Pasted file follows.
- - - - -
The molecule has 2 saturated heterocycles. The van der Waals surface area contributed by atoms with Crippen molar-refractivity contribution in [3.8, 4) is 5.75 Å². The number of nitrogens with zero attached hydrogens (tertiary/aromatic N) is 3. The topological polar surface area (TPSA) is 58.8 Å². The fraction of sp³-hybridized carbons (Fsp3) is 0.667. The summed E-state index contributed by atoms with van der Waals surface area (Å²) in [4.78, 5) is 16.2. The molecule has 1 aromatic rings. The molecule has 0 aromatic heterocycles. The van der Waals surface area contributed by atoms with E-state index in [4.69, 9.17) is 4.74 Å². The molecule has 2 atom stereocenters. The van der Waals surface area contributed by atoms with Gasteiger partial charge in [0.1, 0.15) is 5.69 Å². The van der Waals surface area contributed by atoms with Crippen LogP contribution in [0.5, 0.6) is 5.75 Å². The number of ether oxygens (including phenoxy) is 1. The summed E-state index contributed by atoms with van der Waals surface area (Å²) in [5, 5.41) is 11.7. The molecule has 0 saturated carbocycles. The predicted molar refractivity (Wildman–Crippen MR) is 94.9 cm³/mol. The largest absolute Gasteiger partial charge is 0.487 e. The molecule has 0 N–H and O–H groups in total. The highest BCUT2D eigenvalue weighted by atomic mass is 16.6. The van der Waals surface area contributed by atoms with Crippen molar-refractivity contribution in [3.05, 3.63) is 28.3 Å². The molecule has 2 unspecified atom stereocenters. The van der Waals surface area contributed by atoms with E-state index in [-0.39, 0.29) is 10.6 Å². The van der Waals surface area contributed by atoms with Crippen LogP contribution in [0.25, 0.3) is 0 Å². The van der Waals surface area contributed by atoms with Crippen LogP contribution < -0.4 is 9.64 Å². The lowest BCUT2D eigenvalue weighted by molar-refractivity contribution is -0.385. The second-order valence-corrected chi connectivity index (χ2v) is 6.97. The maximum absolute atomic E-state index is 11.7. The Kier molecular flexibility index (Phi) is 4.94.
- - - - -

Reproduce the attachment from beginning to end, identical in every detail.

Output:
The molecule has 2 saturated heterocycles. The van der Waals surface area contributed by atoms with Crippen molar-refractivity contribution in [3.8, 4) is 5.75 Å². The number of nitrogens with zero attached hydrogens (tertiary/aromatic N) is 3. The topological polar surface area (TPSA) is 58.8 Å². The fraction of sp³-hybridized carbons (Fsp3) is 0.667. The summed E-state index contributed by atoms with van der Waals surface area (Å²) in [4.78, 5) is 16.2. The molecule has 1 aromatic rings. The molecule has 0 aromatic heterocycles. The van der Waals surface area contributed by atoms with E-state index in [4.69, 9.17) is 4.74 Å². The molecule has 2 atom stereocenters. The van der Waals surface area contributed by atoms with Gasteiger partial charge in [0.1, 0.15) is 5.69 Å². The van der Waals surface area contributed by atoms with Crippen LogP contribution in [0.5, 0.6) is 5.75 Å². The number of ether oxygens (including phenoxy) is 1. The summed E-state index contributed by atoms with van der Waals surface area (Å²) in [5, 5.41) is 11.7. The molecule has 0 saturated carbocycles. The predicted molar refractivity (Wildman–Crippen MR) is 94.9 cm³/mol. The largest absolute Gasteiger partial charge is 0.487 e. The molecule has 0 N–H and O–H groups in total. The highest BCUT2D eigenvalue weighted by atomic mass is 16.6. The van der Waals surface area contributed by atoms with Crippen molar-refractivity contribution in [3.05, 3.63) is 28.3 Å². The molecule has 2 unspecified atom stereocenters. The van der Waals surface area contributed by atoms with E-state index in [-0.39, 0.29) is 10.6 Å². The van der Waals surface area contributed by atoms with Crippen LogP contribution in [0.25, 0.3) is 0 Å². The van der Waals surface area contributed by atoms with Crippen LogP contribution < -0.4 is 9.64 Å². The lowest BCUT2D eigenvalue weighted by molar-refractivity contribution is -0.385. The second-order valence-corrected chi connectivity index (χ2v) is 6.97. The maximum absolute atomic E-state index is 11.7. The Kier molecular flexibility index (Phi) is 4.94.